As we celebrated #VEDay last week, some of our residents’ thoughts returned not just to the day they all celebrated the end of the War, but of the years before, when many of them were evacuated. We read again Maureen’s letter, sent to us recently by a lady living in Maidenhead.
Resident Janice shared with us her fascinating book, in which she’d chatted with many Marlovians, capturing their thoughts and bringing their words to life with their own photos.
Barbara and Lucy then wrote their own memories for us to share with everyone.
I was 17 and working as a Civil Servant in the headquarters of the P.O.S.B. at Holloway. All me and my friends thought about was the latest red lipstick forbidden by our parents. It cost my weekly pocket money – 2/6d (2 shillings and 6 pence).
This suddenly became very unimportant, because we were all presented with a letter explaining how we were to be transported to Morecambe – where on earth was that?
Far away from our Mums and Dads!
Of course, we dearly loved our parents, but it was a chance in a lifetime – to be like the heroines in our latest magazines.
‘But I’m going to Rhyl’, said Dad, ‘and you are supposed to be evacuated with me’. However, this naughty daughter won the day!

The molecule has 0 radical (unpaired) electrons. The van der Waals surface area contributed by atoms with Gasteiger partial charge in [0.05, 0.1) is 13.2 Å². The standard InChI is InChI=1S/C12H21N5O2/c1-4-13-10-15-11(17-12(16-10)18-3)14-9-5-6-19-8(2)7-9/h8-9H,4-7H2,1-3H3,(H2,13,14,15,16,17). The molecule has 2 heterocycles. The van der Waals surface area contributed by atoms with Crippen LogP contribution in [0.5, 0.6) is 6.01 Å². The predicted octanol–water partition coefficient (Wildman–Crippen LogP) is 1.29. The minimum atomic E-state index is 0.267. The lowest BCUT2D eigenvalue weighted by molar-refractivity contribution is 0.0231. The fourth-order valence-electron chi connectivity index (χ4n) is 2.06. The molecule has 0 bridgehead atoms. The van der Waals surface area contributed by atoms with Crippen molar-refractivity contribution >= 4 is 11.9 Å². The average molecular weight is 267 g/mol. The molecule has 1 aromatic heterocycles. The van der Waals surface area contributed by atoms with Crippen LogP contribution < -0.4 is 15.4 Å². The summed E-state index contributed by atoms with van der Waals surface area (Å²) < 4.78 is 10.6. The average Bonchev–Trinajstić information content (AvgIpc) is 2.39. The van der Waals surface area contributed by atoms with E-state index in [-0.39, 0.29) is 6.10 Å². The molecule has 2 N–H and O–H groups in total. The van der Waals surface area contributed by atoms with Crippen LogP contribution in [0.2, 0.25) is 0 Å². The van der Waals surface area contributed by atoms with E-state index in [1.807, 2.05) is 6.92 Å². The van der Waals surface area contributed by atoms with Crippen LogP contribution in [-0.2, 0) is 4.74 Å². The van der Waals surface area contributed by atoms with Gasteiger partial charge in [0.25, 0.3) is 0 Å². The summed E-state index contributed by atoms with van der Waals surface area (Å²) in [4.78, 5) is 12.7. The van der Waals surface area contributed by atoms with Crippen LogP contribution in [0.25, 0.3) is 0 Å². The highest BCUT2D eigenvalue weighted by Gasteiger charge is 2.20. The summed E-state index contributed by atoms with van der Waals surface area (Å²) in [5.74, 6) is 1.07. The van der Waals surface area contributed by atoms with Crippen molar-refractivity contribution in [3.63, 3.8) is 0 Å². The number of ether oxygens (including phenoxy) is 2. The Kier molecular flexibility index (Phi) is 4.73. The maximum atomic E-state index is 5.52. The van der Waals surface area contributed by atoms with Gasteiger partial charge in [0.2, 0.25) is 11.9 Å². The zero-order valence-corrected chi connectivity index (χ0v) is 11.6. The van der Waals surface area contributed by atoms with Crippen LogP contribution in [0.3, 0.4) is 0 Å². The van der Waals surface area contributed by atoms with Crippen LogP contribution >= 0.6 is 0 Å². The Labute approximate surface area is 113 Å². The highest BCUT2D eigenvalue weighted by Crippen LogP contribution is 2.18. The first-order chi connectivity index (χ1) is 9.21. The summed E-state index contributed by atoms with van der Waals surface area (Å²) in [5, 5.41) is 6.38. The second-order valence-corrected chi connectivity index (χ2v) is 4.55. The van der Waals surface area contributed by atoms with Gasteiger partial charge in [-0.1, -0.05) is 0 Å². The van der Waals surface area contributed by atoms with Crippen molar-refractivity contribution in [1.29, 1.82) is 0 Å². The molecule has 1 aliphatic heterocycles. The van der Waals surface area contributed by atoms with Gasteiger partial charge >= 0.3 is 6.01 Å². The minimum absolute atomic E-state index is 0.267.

So off I went shortly afterwards and met my friends on the platform at King’s Cross station.
After a few tears saying goodbye to our parents, we suddenly realised we now had to look after ourselves!
Part of the platform was set aside for the Civil Servants and was full of uniforms.
Getting seats didn’t worry us – the train corridor was full of H.M. Forces.
We found a corner where we could wave goodbye and off we went.
Suddenly, all the lights went out and everyone rushed to watch the two planes fighting it out. I really don’t remember seeing what happened to the planes, I was smothered by the arms of a young naval officer and was being kissed rather vigorously – I wonder what happened to him?
Anyway, my friend Helen and I eventually arrived in Morecambe after many changes of trains and eating sandwiches at several stations.
Eventually, we found ourselves in a small bedroom in the home of a very pleasant elderly lady.
We were given special seats in a nearby restaurant that night for dinner – fish, chips and cabbage.
These people were foreigners to us.
They used words we had never heard before, but we accepted that and it was OK.
After this, we were eventually settled down in our new beds. Helen and I had to sleep together and after tossing a coin I was on the wall side of the bed.
The next day was Sunday and we were free to roam the town with meals in our new ‘digs’. The next day was the start of our new office work – and lots of fun, experiences and tears.
I had just passed my driving test, so was very proud to be able to go to the village green with other drivers to help with distributing evacuees. But there weren’t any …
It had been decided that our village was too far from a railway for a big influx of people. Later we had mothers and young children. Recently we were visited by a woman who, as a child, had been billeted at our house. My mother was away from home most of the time, working on the South Coast, evacuating elderly people from Southampton to Bournemouth.